The Dubai headquartered Phoenix Group, a global agricultural and food company, plans to set up a rice mill with an investment of $50 million (₹325 crore) to process 250,000 of non-basmati rice per annum at Kakinada in Andhra Pradesh.

The $2-billion agriculture-focussed company has also sounded out banks to procure stressed asset in food processing and rice mills. The company has raised $205 million (about ₹1,300 crore) through a consortium of seven banks led by Standard Chartered Bank, Singapore. The company plans to invest the remaining amount to boost its rice business in Mozambique, Benin and Ivory Coast as destinations, and India as origin.

Supported by OFID (the OPEC Fund for International Development), the loan facility was over-subscribed with participation of BNP Paribas, RaboBank, First Abu Dhabi Bank, ICICI Bank and Shinhan Bank.

Rice export In India, the company logged in turnover of ₹1,500 crore through export of rice from India and import of pluses from Ukraine, Russia, Kazakhstan and Australia.

Gaurav Dhawan, Chairman, Phoenix Group, told BusinessLine that the company has already identified the land required for setting up the rice mill and is in talks with the State government for completing the formality.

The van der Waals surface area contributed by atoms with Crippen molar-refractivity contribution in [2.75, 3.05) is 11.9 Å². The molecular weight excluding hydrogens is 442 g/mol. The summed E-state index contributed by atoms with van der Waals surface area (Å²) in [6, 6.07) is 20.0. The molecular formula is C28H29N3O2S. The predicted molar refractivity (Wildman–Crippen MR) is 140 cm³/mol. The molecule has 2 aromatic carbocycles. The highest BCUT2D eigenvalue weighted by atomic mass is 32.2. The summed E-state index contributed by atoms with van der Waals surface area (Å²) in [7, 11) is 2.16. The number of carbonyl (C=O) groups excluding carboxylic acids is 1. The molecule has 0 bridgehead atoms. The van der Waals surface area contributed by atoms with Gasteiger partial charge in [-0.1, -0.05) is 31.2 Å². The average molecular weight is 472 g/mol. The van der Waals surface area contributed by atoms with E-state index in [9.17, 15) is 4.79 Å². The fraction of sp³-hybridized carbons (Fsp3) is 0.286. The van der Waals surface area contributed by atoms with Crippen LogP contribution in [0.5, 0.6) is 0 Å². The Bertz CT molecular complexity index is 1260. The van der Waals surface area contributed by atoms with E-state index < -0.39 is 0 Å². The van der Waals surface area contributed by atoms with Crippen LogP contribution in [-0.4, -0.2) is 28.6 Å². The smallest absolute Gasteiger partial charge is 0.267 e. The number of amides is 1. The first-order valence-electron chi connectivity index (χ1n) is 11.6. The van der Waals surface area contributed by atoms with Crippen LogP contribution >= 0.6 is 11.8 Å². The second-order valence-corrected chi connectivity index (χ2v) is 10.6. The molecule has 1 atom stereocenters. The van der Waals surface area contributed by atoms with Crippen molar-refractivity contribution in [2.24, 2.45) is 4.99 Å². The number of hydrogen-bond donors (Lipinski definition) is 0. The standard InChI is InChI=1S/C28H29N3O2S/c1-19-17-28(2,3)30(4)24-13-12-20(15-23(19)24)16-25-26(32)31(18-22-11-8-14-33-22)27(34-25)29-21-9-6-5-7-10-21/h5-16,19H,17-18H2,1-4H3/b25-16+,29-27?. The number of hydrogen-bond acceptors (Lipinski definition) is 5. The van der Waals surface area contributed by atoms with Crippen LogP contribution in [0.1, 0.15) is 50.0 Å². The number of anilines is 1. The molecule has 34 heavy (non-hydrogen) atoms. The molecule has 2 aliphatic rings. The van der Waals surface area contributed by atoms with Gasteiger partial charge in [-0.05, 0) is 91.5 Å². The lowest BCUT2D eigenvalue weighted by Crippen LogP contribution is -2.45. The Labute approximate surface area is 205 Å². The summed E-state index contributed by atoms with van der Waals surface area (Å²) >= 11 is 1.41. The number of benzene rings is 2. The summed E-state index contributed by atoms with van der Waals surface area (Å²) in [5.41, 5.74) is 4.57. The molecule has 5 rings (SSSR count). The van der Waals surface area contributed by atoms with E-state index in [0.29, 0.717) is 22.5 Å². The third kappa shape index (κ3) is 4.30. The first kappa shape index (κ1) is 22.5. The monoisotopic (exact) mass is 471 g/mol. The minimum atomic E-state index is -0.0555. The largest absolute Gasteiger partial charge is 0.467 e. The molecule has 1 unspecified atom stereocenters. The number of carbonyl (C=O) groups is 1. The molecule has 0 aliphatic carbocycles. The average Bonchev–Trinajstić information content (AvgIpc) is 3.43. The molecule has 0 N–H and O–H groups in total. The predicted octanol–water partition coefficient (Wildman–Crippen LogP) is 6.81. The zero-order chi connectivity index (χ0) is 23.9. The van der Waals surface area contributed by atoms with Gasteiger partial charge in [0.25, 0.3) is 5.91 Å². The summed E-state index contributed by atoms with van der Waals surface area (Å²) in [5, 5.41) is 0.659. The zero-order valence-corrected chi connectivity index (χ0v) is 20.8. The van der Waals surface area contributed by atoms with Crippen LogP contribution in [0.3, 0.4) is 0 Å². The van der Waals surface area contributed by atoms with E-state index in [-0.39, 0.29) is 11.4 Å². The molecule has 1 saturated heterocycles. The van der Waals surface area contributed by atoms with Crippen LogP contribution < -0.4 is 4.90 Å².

“We have also identified 20-40 acres in Uttar Pradesh for cultivating tomato for the export market. Our target is to double revenue from India to ₹3,000 crore in the next four years,” he added.

Despite frequent changes in government policies, Dhawan is confident of sustaining growth in agriculture business in India by focusing on value added products and steering away from baseline commodities that have an impact on inflation.

Though the government has set out its vision to double Indian farmers’ income, he said there has been no constructive policy measures to achieve it. All the government policies are focused on food security and cost management by providing fertiliser at subsidised rate and giving minimum support price to farmers rather than targeting the export market with quality produce, said Dhawan.

If the Government provides the basic road, the private sector will invest in agriculture infrastructure such as putting up processing facility and cold storage to increase farmers’ income, besides sharing the knowledge on crops selection.

In Ukraine, Phoenix is all set to grow garlic on 1,000 hectares to challenge the dominance of China, which is fast losing market share due to contamination issues, he added.